A First Step Towards Carbon Disclosure

The Environmental Protection Agency (EPA) announced this week that industrial greenhouse gas emitters in the US must begin collecting data on their carbon emissions starting in January 2010, with disclosure required in the first quarter of 2011.

As EPA Administrator Lisa P. Jackson announced :

For the first time, we begin collecting data from the largest facilities in this country, ones that account for approximately 85% of the total U.S. emissions. The American public, and industry itself, will finally gain critically important knowledge and with this information we can determine how best to reduce those emissions.”

This is a critical first step towards being able to manage – and then potentially trade – carbon emissions in the US. This is also critical step towards greater transparency into how different companies are performing on carbon issues.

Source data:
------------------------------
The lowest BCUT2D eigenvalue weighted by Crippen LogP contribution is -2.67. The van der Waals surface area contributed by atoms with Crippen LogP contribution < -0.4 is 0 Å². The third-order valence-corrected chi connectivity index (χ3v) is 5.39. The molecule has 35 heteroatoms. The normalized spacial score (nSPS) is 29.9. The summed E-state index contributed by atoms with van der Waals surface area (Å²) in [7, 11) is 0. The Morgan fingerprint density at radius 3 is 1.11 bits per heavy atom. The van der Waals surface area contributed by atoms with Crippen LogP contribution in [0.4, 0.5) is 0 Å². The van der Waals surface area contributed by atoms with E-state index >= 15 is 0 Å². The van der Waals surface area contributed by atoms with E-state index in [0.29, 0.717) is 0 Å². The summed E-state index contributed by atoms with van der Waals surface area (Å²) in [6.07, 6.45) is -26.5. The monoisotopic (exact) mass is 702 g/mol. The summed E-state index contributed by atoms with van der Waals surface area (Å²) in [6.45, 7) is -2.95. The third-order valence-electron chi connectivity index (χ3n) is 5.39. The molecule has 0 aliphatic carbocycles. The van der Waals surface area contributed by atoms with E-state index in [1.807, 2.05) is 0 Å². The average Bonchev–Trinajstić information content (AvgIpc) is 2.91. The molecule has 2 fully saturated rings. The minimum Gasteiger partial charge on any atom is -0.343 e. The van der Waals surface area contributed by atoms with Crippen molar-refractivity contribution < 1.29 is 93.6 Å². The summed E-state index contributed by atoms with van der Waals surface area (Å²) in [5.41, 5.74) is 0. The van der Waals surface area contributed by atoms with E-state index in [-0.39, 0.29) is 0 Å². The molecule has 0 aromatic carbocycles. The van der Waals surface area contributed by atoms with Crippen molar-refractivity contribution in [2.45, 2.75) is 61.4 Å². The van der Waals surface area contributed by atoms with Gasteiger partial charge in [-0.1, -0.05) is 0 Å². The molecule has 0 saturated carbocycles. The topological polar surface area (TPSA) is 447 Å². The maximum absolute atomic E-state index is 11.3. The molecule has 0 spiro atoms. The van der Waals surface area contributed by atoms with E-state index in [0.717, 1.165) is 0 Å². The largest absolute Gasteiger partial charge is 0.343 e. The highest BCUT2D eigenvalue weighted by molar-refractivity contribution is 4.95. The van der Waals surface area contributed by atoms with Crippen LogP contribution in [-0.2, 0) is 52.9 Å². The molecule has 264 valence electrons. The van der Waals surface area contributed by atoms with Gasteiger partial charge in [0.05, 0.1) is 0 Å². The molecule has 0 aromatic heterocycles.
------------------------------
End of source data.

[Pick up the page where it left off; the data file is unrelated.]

More and more GoodGuide users are comparing products for not only the health impacts on them personally, but also for their broader environmental impacts such as global climate change. GoodGuide currently draws data from a number of sources on carbon reporting. But this data is currently only as good as firms’ voluntarily choose to make it.

Groups like the Carbon Disclosure Project and ClimateCounts have made great strides in motivating firms to disclose more and better information on their carbon emissions. But having the EPA step into this issue and set a level playing field for all firms, is a great step forward on transparency.

About Dara O'Rourke

Associate Professor at UC Berkeley and Co-Founder of GoodGuide.
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One Response to A First Step Towards Carbon Disclosure

  1. Alan Luoma says:

    ITW Angleboard manufactures sustainable packaging products.
    Producing a cradle to cradle product is the future are we are already there.
    Sustainable products are the future and if manufacturers are not controlling their waste and carbon emissions they will be a thing of the past.

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